Most tourists here say you need to ask three separate people, then go with the majority. You are, however, at risk for the Noncommittal Head Nod (see below) when asking.

7) The Noncommittal Head Nod

This is a likely response to anything you ask. It is a half nod with a refusal to make prolonged eye contact. It either says “I have no idea what you are saying, little girl” or “I will not make this easy for you” or “I don’t want to break it to you that you are totally going in the wrong direction.” (Note: it’s a side project from the “It’s ok” refrain that I tackled in my “Why I Love the Philippines” post ;)

8) Evening Prayer

At 3pm in the bigger cities, the stores stop playing radio pop and instead a prayer comes on the loudspeaker thanking God for life, meals, etc. Everyone stops and listens and then crosses themselves and looks up at the sky (presumably, at God) at the end. I first discovered this because I walked into the supermarket and started shopping, only to look around slowly, in panic, when I realized no one else was moving. For a spit second I actually thought time and space had hiccuped, but no – it was God.

9) Women here do not ride motorbikes very much, unlike elsewhere in Asia.

Thus, when I rented my own bike it felt as though I was in a parade. People were screaming and jumping and waving and yelling “HELLO FRIEND!” as I rode by. Good for the ego, bad for womankind.

10) Question and Answer

When you meet a new Filipino, the following three questions are asked, almost immediately and in the exact order I’ve written:
– Do you have a husband? or Are you only one?
– How old are you?
– Where are you from?
– Why are you alone? Where is your husband? Why don’t you have one? WHY ARE YOU ALONE?

I’ve been told by several Filipinos they cannot even imagine traveling to an unknown country without a guide or group, and it appears that people are genuinely concerned that I am alone and/or that I have not yet managed to land a husband.

11) The children here: absurdly friendly.

Case in point: I sat on White Island off of Camiguin whilst Cale went scuba diving and the next thing I knew I had 20 kids all about 3 inches from my face, yelling “Hello friend!! Why are you here? Where is your husband? Where are you from?”.

Introduction to the Philippines

12) While they have minivans and tricycles here, they also have jeepneys.

A jeepney is a jeep-van hybrid, gaudily decorated and packed full of people. And I mean PACKED: even when you think the jeepney can’t fit anymore people, it can and will and does. The record: 34 people in the jeepney with 5 more on top and several others hanging off the back. This does not include the chickens on the roof, either. Normal capacity for said jeepney? 12 people.

13) Cockfighting not only legal, but a source of national pride.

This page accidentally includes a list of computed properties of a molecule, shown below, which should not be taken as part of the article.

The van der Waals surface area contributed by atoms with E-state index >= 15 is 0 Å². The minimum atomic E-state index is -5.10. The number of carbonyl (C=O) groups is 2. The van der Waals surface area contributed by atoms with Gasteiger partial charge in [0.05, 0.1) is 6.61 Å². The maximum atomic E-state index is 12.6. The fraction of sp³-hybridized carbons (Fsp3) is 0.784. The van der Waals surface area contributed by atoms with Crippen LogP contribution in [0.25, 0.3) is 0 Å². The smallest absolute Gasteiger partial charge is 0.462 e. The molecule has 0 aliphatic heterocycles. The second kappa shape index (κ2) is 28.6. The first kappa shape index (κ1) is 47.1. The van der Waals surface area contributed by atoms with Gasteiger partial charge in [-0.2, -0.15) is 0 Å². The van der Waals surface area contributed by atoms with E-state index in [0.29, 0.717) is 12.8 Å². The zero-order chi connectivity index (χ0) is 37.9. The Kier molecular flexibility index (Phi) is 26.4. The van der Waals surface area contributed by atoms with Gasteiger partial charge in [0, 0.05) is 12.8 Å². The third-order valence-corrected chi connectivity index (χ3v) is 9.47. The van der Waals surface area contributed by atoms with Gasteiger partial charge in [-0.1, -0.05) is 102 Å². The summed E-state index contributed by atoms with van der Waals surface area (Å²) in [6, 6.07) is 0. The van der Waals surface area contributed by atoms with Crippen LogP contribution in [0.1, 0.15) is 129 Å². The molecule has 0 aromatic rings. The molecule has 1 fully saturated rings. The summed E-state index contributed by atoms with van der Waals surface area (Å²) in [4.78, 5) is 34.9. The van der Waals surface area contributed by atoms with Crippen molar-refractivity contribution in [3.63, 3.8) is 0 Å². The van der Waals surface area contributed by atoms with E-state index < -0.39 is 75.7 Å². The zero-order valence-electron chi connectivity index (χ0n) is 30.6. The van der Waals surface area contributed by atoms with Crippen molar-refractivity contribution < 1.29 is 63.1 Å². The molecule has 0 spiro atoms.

Riding into towns you see “Derby” schedules posted outside the city limits (with rooster names like “Ringo” and “Elmo” and “Karl”, listed in order of fighting). Riding on public buses you will see tons of mini teepees in the grass you are passing by, and under each teepee an irate rooster. Thus: roosters crow almost every minute of every day, and are brought in little cardboard boxes with handles and holes on every mode of public transportation, from buses to jeepneys (see above) to boats.

Rooster inside!
Introduction to the Philippines - roosters

14) Pinoys are obsessed with their cell phones.

There is cell coverage throughout the islands, and most hotels or hostels request that you text them to make a reservation, going so far as to complain that you didn’t text when you actually call them. Most bus rides are punctuated with the beeps and rings and sounds of text message notifications, and people walk down the street either texting someone or listening to their phones. When a fellow traveler noted that they never bothered to get a Filipino SIM card, our hostel owner was aghast, wanting to know how one could get by without a mobile phone to be a guide.

Note that these are merely from my month down in the Visayas and north of here – like the mountains surrounding Banaue and Sagada – might differ entirely. thought it might be interesting to type these out quickly and share, since the contrast of this country to some of others is fascinating. Thus far, I’ve really enjoyed being here and the friendliness and open smiles of the people I have met. This country is known for its helpful, kind and inviting locals, and the reputation seems well-deserved. It is fun being a one-woman show traipsing through buses and ferries and towns, where children pull their parents out of stores to point at you and yell an enthusiastic hello. And I am really looking forward to exploring the rest of the geography of this place; the mountains, beaches and landscapes have so far been some of the nicest I have ever seen.

I’m off to Palawan now, but will update on the Visayas soon!
-Jodi